Failing to make absentee voting in these circumstances available to all is an impermissible burden on the constitutional right to vote--just as providing only a single polling place for a large district would be.

The obvious answer to the problem of how to preserve democracy in a pandemic is to expand voting by mail. Failing to make absentee voting in these circumstances available to all is an impermissible burden on the constitutional right to vote--just as providing only a single polling place for a large district would be. The Supreme Court has declared the right to vote "of the most fundamental significance under our constitutional structure."1 States must provide adequate opportunities to vote, and when they do not, even if the immediate cause is beyond their control, they violate the Constitution. For example, when a hurricane hit Florida during the last week of voter registration in 2016, the state was constitutionally required to extend the registration deadline.2 The usual deadline was permissible under ordinary circumstances but became unduly onerous in the emergency conditions created by the hurricane. The same rationale holds with respect to rules that restrict voting by mail. They might be reasonable in ordinary times, but not when the alternative is to risk contagion in order to exercise one's right.

At the moment, five states--Washington, Oregon, Utah, Colorado, and Hawaii--conduct their elections almost entirely by mail. Another twenty-eight states and the District of Columbia permit "no-excuse" absentee voting, while the remaining seventeen states and Puerto Rico permit absentee voting only for specific causes, such as being out of state on election day. During the pandemic, absentee voting should be available to all registered voters, without requiring an "excuse." The coronavirus is, after all, a universal excuse. States should send absentee ballot applications to all registered voters, with prepaid return envelopes, to ensure the maximum opportunity to vote. On April 24, New York governor Andrew Cuomo announced that New York would do just that.

Yet President Trump has opposed such public health-promoting suggestions. He claims that if we were to adopt voting by mail, "you'd never have another Republican elected in this country again." The Republican Speaker of the Georgia House of Representatives agreed, predicting that voting by mail would be "extremely devastating to Republicans." That would be the case only if, when more voters' preferences are counted, there are more votes for Democrats than for Republicans. But that's precisely how democracy is supposed to work: it's called "majority rule." If the only way a party can prevail is by suppressing votes, it shouldn't win.

In fact, there's little evidence to back Trump's assertion that voting by mail favors Democrats. Studies of voting by mail in practice reveal no systemic advantage for either party.3 In the disputed Wisconsin election, The New York Times found that mailed ballots gave a significant advantage to the unexpectedly victorious Democratic candidate for the Wisconsin Supreme Court, Jill Karofsky. But some experts believe that may have been because the Democratic Party did a better job in this election of urging its voters to cast ballots by mail.4 Voting by mail may be especially attractive to rural and older voters who have difficulty getting to polling stations--both demographics that tend to skew Republican.5 Trump himself votes by mail, and Republicans have long aggressively urged their voters to do so where it is allowed. In Pennsylvania, for example, the Republican National Committee is calling it "easy, convenient, and secure."6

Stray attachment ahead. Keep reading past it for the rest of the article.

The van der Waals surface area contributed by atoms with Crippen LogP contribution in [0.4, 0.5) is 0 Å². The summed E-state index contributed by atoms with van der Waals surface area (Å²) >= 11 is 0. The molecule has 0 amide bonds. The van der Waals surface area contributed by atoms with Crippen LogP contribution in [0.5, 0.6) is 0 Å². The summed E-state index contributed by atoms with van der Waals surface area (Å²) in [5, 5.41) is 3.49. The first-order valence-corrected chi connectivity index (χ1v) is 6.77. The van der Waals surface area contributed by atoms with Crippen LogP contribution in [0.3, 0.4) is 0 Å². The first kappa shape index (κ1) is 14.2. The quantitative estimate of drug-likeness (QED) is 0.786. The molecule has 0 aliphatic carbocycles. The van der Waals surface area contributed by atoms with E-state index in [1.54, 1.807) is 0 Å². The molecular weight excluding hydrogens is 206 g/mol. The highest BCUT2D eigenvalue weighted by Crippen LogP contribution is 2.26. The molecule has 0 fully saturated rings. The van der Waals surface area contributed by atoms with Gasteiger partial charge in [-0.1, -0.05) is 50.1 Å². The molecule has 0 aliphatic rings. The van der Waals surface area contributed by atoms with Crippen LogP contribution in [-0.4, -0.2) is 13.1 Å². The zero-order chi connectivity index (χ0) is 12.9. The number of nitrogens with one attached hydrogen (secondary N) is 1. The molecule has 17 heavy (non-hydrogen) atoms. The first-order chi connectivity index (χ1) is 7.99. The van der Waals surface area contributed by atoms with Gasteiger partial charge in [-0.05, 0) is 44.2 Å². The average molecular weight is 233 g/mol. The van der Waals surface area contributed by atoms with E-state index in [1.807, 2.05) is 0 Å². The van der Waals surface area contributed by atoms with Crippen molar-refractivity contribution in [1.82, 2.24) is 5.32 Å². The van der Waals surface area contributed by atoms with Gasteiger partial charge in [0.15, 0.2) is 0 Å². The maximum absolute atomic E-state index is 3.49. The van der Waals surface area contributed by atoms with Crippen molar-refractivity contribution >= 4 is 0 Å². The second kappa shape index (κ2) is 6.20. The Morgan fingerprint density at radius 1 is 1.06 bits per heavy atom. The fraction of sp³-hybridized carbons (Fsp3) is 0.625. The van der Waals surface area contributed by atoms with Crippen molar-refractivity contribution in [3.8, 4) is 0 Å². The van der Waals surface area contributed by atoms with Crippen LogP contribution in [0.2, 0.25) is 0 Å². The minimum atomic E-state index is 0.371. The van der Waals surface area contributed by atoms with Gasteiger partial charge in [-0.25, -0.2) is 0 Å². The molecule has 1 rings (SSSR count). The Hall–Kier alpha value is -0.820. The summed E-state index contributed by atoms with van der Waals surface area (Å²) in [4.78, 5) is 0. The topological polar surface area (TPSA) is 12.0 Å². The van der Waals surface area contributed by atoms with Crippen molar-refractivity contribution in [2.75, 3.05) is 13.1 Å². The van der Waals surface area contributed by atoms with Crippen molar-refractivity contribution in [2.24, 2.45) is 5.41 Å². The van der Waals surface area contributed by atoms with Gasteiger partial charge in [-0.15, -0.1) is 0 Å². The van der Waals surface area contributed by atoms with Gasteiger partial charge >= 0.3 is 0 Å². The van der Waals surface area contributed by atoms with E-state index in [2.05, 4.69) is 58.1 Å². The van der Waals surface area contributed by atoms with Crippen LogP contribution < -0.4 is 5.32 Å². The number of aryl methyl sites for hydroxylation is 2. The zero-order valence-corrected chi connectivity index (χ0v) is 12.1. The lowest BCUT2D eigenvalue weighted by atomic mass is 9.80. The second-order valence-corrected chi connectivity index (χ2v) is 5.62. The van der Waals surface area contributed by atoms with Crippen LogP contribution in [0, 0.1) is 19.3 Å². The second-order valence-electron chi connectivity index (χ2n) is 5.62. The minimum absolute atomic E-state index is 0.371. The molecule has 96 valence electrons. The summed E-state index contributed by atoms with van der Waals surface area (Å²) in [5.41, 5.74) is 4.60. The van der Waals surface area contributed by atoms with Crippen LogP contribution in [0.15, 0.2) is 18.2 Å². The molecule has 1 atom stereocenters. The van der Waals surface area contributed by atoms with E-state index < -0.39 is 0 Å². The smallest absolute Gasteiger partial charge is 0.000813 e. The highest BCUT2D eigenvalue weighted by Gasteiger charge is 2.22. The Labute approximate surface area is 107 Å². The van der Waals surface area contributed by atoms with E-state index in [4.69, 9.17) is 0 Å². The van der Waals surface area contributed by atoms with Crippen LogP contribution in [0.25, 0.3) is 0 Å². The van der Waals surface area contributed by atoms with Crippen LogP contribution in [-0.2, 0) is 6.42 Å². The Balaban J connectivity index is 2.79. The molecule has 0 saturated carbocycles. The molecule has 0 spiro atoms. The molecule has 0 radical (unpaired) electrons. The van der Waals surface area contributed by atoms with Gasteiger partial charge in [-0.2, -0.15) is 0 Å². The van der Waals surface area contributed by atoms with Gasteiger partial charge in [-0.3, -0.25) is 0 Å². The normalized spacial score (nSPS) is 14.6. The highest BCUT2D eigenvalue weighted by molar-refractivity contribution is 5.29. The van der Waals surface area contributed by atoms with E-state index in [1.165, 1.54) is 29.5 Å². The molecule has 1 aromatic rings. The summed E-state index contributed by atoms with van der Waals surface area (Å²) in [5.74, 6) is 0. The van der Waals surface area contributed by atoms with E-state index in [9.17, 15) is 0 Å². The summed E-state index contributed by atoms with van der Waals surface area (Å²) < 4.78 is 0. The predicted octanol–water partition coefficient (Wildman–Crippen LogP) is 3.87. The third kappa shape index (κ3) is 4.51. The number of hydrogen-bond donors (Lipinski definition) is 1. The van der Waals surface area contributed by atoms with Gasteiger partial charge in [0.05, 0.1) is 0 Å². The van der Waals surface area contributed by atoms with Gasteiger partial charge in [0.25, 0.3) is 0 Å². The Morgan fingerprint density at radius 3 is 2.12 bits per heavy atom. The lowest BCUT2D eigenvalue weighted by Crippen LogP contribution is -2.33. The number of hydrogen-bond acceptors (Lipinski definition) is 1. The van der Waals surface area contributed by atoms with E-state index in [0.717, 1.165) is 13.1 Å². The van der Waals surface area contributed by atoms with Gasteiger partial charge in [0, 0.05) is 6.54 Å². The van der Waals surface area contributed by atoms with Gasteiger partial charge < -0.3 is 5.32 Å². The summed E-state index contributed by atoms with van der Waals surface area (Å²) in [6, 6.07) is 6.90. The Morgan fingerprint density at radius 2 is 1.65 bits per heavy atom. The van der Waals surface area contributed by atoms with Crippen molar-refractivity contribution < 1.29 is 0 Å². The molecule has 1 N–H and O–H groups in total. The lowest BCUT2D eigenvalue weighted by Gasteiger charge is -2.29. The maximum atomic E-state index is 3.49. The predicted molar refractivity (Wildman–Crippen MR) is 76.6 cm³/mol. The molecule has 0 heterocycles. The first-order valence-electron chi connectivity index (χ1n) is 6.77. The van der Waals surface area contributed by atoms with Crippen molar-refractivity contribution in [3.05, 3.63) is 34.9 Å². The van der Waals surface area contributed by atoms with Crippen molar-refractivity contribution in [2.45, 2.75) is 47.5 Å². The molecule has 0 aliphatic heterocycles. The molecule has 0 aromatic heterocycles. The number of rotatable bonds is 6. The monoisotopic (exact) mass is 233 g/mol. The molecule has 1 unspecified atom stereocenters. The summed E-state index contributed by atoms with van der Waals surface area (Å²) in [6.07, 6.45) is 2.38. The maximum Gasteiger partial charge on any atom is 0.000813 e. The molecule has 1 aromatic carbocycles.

It's not clear at this point how much Trump's opposition to voting by mail will affect the November election. The most likely swing states--Florida, Pennsylvania, North Carolina, Michigan, Wisconsin, and Arizona--all permit no-excuse absentee voting already. And many "red" states are already taking steps to make voting by mail easier. Alabama, Indiana, and West Virginia have announced that all voters will be permitted to vote by mail in their upcoming primary elections. West Virginia and Georgia are mailing absentee ballot applications to registered voters. In New Hampshire, which ordinarily limits absentee ballots to those with specific excuses, the Republican governor issued an order permitting anyone to vote by mail not just in the primary but also in November, becoming the first "no-excuse" state to relax its excuse requirements for the general election.

While the option of voting by mail is essential during the pandemic, it's not sufficient. It's also important to preserve some meaningful in-person voting options, because voting by mail will not work for certain voters, including those with vision impairments who cannot fill out an absentee ballot; people with limited English proficiency, who often do not receive ballots in their own language; voters with limited access to postal service, an especially serious problem among Native Americans on reservations; voters for whom the state lacks a current address, often younger and poorer voters, who are more transient; and unregistered voters, because, while many states permit registration past the deadline to receive an absentee ballot--including through Election Day--that can't be done by mail. For these reasons, the five states that have largely transitioned to voting by mail also maintain some in-person voting options.